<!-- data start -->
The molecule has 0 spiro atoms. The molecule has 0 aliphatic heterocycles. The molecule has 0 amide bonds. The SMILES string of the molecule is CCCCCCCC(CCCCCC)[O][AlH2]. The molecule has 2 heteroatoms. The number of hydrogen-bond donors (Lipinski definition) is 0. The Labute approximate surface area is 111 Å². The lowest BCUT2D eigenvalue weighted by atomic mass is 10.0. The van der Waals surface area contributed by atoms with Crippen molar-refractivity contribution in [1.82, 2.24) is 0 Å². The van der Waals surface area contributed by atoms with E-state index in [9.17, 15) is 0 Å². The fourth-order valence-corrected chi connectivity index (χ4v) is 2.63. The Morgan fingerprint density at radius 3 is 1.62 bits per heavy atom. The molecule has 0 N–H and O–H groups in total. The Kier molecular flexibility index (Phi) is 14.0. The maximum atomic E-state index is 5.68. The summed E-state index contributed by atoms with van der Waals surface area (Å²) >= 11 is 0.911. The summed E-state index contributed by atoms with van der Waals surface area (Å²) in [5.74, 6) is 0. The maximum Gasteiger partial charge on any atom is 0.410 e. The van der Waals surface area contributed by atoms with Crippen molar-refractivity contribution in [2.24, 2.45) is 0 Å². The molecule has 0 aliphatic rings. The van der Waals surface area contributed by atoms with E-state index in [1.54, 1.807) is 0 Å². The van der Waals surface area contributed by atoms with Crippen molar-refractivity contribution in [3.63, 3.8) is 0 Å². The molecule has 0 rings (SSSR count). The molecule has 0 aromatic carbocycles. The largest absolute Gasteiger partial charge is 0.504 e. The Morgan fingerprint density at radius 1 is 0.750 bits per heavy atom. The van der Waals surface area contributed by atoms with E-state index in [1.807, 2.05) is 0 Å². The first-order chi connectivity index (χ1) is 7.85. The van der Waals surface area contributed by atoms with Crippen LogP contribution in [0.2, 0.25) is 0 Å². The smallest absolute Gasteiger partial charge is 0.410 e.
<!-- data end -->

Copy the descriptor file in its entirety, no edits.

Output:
The molecule has 0 spiro atoms. The molecule has 0 aliphatic heterocycles. The molecule has 0 amide bonds. The SMILES string of the molecule is CCCCCCCC(CCCCCC)[O][AlH2]. The molecule has 2 heteroatoms. The number of hydrogen-bond donors (Lipinski definition) is 0. The Labute approximate surface area is 111 Å². The lowest BCUT2D eigenvalue weighted by atomic mass is 10.0. The van der Waals surface area contributed by atoms with Crippen molar-refractivity contribution in [1.82, 2.24) is 0 Å². The van der Waals surface area contributed by atoms with E-state index in [9.17, 15) is 0 Å². The fourth-order valence-corrected chi connectivity index (χ4v) is 2.63. The Morgan fingerprint density at radius 3 is 1.62 bits per heavy atom. The molecule has 0 N–H and O–H groups in total. The Kier molecular flexibility index (Phi) is 14.0. The maximum atomic E-state index is 5.68. The summed E-state index contributed by atoms with van der Waals surface area (Å²) >= 11 is 0.911. The summed E-state index contributed by atoms with van der Waals surface area (Å²) in [5.74, 6) is 0. The maximum Gasteiger partial charge on any atom is 0.410 e. The van der Waals surface area contributed by atoms with Crippen molar-refractivity contribution in [2.24, 2.45) is 0 Å². The molecule has 0 aliphatic rings. The van der Waals surface area contributed by atoms with E-state index in [1.54, 1.807) is 0 Å². The van der Waals surface area contributed by atoms with Crippen molar-refractivity contribution in [3.63, 3.8) is 0 Å². The molecule has 0 rings (SSSR count). The molecule has 0 aromatic carbocycles. The largest absolute Gasteiger partial charge is 0.504 e. The Morgan fingerprint density at radius 1 is 0.750 bits per heavy atom. The van der Waals surface area contributed by atoms with E-state index in [1.807, 2.05) is 0 Å². The first-order chi connectivity index (χ1) is 7.85. The van der Waals surface area contributed by atoms with Crippen LogP contribution in [0.2, 0.25) is 0 Å². The smallest absolute Gasteiger partial charge is 0.410 e.